Spengler

This project is a result of a conversation that started here and here.

Bibliography

As prelude to translating a portion of Oswald Spengler’s Der Untergang des Abendlandes, here is an inventory of resources:

Spengler, Oswald. Der Untergang des Abendlandes. Unabridged special edition in one volume; date of printing not shown. München: Beck, 1923.

Spengler, Oswald. The Decline of the West. Translated by Charles Francis Atkinson. Volumes 1-2. New York: Knopf, 1926/1928. From the 1922 edition published by Beck.

Spengler, Oswald. Der Mensch und die Technik.  München: Beck, 1931.

Hughes, H. Stewart. Oswald Spengler: A Critical Estimate. New York: Scribner’s, 1952.

Wahrig, Gerhard. Deutsches Wörterbuch. München: Mosaik, 1985.

Several German and English electronic editions of Spengler’s works are available at the Internet Archive.

Atkinson translations:

(Vol 1)

http://www.archive.org/stream/Decline-Of-The-West-Oswald-Spengler/Decline_Of_The_West#page/n57/mode/2up/search/enunciated

(Vol 2)

http://archive.org/stream/declineofwest02spenuoft#page/140/mode/2up/search/acceptation

Translation Notes

My first task was to do an overview of Spengler’s use of the terms Physiognomie, Physiognomik, and physiognomisch/e/er/es/en; then Psychologie and psychologisch/e/er/es/en. I used the index and the Google Books version of my one-volume edition, found here.

Physiognomie

Google Books: 135, 155, 177, 180, 186, 204, 206, 207, 208, 226, 315, 340, 367, 513, 690, 694, 708, 709, 727

Physiognomik

Google Books: xi, 69, 125, 135, 136, 138, 142, 146, 205, 209, 277, 286, 323, 338, 348, 405, 498, 545, 549, 589, 590, 597. (There are also additional pages that appear to be in the index, and indicate some differences in the back matter pagination between the print and online editions.)

Index: 64, 69, 135 ff., 142, 155, 208 f., 286, 545, 549, 590, 703, 707 f.. 727, 1108, 1147.

physiognomisch/e/er/es/en

Google Books:

[no ending] 15, 154, 171, 198, 277, 280, 346, 383, 384, 389, 893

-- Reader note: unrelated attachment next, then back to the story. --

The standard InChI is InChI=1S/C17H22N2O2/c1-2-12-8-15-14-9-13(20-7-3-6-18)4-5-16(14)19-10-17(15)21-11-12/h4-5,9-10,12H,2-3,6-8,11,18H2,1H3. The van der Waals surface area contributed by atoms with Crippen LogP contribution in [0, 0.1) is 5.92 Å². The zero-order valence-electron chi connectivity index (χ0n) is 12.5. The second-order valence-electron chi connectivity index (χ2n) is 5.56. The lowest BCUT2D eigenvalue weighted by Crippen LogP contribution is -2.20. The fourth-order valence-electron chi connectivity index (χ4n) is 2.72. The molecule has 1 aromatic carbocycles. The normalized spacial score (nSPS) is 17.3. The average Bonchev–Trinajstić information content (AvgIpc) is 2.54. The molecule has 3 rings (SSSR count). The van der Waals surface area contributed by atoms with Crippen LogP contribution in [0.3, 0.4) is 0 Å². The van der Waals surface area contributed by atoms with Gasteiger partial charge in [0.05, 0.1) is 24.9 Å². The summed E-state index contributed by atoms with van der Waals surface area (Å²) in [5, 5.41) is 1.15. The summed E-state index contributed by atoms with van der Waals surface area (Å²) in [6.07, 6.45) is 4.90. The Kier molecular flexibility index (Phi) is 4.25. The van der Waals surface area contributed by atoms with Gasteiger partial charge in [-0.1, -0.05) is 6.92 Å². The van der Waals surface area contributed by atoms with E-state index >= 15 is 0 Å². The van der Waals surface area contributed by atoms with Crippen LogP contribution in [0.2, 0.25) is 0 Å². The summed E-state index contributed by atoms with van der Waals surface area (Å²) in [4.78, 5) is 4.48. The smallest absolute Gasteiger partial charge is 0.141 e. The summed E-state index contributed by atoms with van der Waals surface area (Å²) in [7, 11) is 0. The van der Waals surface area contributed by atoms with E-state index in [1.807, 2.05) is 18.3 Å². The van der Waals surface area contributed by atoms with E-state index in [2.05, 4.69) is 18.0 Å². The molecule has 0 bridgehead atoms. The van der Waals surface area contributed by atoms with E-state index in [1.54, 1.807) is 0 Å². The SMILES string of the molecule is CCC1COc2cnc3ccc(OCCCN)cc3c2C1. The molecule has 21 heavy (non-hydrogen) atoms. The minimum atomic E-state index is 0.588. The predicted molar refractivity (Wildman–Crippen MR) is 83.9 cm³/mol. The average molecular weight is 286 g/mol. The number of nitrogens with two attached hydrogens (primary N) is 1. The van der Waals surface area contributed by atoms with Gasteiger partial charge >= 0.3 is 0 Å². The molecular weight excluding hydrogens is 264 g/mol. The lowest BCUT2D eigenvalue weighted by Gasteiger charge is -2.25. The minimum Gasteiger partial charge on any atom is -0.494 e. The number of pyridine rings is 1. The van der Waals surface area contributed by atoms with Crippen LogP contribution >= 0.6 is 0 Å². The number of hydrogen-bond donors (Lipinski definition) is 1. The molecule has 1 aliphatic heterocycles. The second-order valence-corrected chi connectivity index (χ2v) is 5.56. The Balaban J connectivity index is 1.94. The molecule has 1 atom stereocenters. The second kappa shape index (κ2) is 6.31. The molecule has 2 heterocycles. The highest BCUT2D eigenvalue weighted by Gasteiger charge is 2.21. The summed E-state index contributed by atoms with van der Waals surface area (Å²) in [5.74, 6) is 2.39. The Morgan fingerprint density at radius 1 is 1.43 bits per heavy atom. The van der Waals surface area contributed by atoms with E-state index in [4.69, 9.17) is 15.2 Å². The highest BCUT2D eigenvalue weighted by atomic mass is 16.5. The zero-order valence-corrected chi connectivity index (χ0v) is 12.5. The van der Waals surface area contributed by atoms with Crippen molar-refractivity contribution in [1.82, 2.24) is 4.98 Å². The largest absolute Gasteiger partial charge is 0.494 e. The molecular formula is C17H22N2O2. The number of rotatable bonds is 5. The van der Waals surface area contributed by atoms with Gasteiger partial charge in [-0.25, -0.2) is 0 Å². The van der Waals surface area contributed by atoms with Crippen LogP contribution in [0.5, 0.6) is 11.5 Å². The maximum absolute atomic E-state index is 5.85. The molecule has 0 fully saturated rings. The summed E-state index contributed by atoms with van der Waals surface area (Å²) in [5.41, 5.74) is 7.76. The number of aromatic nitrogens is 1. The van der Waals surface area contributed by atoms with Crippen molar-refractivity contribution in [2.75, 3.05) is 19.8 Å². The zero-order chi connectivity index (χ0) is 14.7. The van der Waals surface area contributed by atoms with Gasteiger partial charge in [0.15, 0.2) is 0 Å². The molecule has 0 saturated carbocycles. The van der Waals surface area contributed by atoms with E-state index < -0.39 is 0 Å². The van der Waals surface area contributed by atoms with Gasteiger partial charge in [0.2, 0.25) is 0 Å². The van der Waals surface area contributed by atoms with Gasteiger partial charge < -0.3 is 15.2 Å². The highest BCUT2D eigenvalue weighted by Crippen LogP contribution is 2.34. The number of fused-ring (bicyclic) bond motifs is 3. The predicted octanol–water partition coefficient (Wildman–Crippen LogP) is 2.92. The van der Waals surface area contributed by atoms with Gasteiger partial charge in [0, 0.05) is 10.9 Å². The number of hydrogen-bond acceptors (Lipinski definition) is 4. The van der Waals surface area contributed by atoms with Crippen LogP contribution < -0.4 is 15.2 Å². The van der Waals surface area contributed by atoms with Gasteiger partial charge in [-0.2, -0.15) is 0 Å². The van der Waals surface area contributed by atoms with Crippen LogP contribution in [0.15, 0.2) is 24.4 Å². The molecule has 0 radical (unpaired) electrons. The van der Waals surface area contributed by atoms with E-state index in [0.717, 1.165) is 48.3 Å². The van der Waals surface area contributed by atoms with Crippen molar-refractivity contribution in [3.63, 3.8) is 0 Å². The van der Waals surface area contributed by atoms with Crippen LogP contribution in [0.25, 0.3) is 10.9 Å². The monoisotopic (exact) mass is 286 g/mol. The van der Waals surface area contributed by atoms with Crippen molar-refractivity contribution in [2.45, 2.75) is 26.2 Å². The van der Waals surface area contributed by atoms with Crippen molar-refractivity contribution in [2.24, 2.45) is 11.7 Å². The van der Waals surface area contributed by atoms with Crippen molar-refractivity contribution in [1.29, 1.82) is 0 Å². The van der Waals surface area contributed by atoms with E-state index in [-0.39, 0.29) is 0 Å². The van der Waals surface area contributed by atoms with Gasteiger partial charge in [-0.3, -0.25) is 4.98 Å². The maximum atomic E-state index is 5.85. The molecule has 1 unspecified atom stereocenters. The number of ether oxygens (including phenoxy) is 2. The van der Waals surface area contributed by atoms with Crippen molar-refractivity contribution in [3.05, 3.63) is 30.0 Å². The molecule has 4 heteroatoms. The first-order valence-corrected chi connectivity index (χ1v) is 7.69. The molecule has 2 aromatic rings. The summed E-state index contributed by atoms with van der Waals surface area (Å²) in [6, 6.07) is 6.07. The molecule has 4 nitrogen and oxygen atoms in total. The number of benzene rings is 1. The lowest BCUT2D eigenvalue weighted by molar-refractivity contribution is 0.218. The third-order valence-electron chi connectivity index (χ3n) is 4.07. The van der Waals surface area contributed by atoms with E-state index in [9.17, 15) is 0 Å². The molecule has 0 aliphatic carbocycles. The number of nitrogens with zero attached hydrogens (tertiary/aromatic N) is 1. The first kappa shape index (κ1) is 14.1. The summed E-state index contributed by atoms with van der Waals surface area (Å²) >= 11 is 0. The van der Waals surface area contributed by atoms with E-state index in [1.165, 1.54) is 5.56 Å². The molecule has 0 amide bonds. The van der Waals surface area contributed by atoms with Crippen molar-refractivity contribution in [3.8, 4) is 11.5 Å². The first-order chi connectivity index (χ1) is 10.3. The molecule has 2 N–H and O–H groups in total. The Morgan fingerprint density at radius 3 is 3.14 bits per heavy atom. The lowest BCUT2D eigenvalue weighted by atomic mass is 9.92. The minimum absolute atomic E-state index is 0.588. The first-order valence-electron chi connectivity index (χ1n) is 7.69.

[e] 135, 154, 172, 189, 706

[er] xv, 151, 202, 208, 247, 248, 345, 550, 584, 611

[es] [none]

[en] 140, 142, 152, 194, 200, 301, 339, 345, 348, 360, 369, 401, 481, 498

Psychologie

Google Books: xiii, 34, 62, 84, 161, 163, 277, 338, 381, 384, 386, 387, 388, 389, 391, 399, 401, 409, 443, 472, 482, 578, 598, 617, 620, 921

Index: 163, 381 ff., 409, 888

psychologisch/e/er/es/en

Google Books:

[no ending] 11, 409, 452, 487. 532. 700

[e] [none]

[er] 373, 396

[es] [none]

[en] 386, 390, 408, 734

I noted that the Index specifically gives references to Physiognomik as a contrast to Systematik, and Psychologie as a kind of Gegenphysik [anti-physics] (p. 163).

Excerpt 1

From The Decline of the West (trans. Atkinson), p.45:

Systematic philosophy closes with the end of the 18th Century. Kant put its utmost possibilities in forms both grand in themselves and – as a rule – final for the Western soul. He is followed, as Plato and Aristotle were followed, by a specifically megalopolitan philosophy that was not speculative but practical, irreligious, social-ethical. This philosophy… [illustrations: Schopenhauer, Wagner, Marx, Darwin, Nietzsche] has embraced, therefore, all the possibilities of a true philosophy – and at the same time it has exhausted them.

Systematic philosophy, then, lies immensely far behind us, and ethical has been wound up. But a third possibility, corresponding to the Classical Scepticism, still remains to the soul-world of the present-day West, and it can be brought to light by the hitherto unknown methods of historical morphology … Its solutions are got by treating everything as relative, as a historical phenomenon, and its procedure is psychological.

I will translate the entire two paragraphs found on page 63 and 64 of the Beck single-volume edition, which correspond to the two paragraphs on page 45 of Atkinson’s translation of volume 1.
 

Instigate some pointless rambling

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